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The Gentleman Christ

Day four in my 6' x 6' office.  Cloudy and cold outside, and I am very glad the spring glory has toned down so I can write my papers this week.  Just 7 more days and my masters degree is 50% over.  

I've had lovely company with the marvelous Julian of Norwich and her Revelations of Divine Love.  I'm writing a paper about the fascinating things she says about courtesy - specifically the courtesy God shows to us and the courtesy that should direct our disposition toward him and each other.  

Describing one of her revelations, she says:

"God also showed me that sin is not shameful to man, but his glory; for in this revelation my understanding was lifted up into heaven; and then there came truly into my mind David, Peter and Paul, THomas of India and the Magdalene - how they are famous in the Church on earth with their sins as their glory.  And it is no shame to them that they have sinned, any more than it is in the bliss of heaven, for there the badge of their sin is changed into glory.

"Sin is the sharpest scourge that any chosen soul can be struck with; it is a scourge which lashes men and women so hard, and batters them and destroys them so completely in their own eyes, that they think they only deserve to sink down into hell...Although a man has the scars of healed wounds, when he appears before God they do not deface but ennoble him.  As on the one hand sin is punished here with sorrow and suffering, on the other it shall be rewarded in heaven by the generous love of our Lord God almighty, who does not want the toils and troubles of any who come there to be wasted... And so all shame will be turned into glory and into greater joy." (ST, xvii)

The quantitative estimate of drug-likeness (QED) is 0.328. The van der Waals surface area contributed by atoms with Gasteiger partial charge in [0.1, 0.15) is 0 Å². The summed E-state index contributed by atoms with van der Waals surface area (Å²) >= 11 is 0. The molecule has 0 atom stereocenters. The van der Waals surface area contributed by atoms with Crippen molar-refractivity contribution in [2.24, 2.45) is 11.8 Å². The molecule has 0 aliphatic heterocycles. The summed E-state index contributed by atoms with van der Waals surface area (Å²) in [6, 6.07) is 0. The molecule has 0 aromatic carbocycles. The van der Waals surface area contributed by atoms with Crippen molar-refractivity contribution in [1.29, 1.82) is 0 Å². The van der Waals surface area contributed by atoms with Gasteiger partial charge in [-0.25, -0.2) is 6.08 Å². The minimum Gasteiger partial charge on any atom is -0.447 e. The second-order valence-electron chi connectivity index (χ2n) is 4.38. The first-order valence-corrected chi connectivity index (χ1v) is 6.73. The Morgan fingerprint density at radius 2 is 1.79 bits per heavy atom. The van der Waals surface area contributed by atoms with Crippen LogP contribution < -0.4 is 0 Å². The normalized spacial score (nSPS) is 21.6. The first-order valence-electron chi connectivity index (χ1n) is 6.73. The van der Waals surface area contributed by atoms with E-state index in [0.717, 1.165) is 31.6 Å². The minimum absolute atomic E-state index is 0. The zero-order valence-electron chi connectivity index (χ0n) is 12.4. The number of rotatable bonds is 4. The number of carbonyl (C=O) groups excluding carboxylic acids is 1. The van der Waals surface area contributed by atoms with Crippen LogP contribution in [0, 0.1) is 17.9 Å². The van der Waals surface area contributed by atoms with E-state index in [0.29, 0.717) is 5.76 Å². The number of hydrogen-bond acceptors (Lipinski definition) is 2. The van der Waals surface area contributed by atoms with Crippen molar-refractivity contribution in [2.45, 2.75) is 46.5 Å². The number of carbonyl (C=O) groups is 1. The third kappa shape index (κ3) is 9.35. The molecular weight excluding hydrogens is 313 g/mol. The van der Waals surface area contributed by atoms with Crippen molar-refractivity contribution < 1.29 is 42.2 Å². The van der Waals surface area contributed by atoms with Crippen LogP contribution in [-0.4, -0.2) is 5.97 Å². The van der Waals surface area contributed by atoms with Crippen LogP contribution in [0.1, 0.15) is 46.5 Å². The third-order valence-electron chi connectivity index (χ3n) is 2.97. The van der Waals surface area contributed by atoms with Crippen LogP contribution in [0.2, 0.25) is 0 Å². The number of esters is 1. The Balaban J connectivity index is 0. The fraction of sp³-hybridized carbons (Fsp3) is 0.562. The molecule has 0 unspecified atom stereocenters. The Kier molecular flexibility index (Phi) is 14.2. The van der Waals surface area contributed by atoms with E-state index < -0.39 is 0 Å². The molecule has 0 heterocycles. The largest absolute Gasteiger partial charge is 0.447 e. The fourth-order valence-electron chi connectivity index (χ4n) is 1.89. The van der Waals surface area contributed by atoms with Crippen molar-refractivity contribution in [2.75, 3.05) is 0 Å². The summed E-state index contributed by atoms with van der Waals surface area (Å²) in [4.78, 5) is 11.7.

Julian makes it clear that sin is only "rewarded" when the sinner has experienced contrition, confession, and some sort of penance.  

Julian says this transformation of sins from blemishes to badges comes from God's kindness and his courtesy.  His courtesy causes Him to humble himself to our level so he can relate closely to us.  Courtesy allows Him to be familiar to Julian - familiar, lowly, humble, and meek.  This is not a stuffy courtesy of stiff manners, but a courtesy that puts all others before self, removes shame and embarrassment, and seeks intimate relationship.  

Isn't this the best that good manners have to offer?  Good manners do not make people feel ashamed but put them at ease; do not make things stiff and impersonal but draw people closer and more intimate. The person who is self-conscious is literally self-conscious - conscious only of him or her self and not of the others around him.  Self-forgetting is one of the most courteous things one can do.  I like thinking of Christ in this way.  


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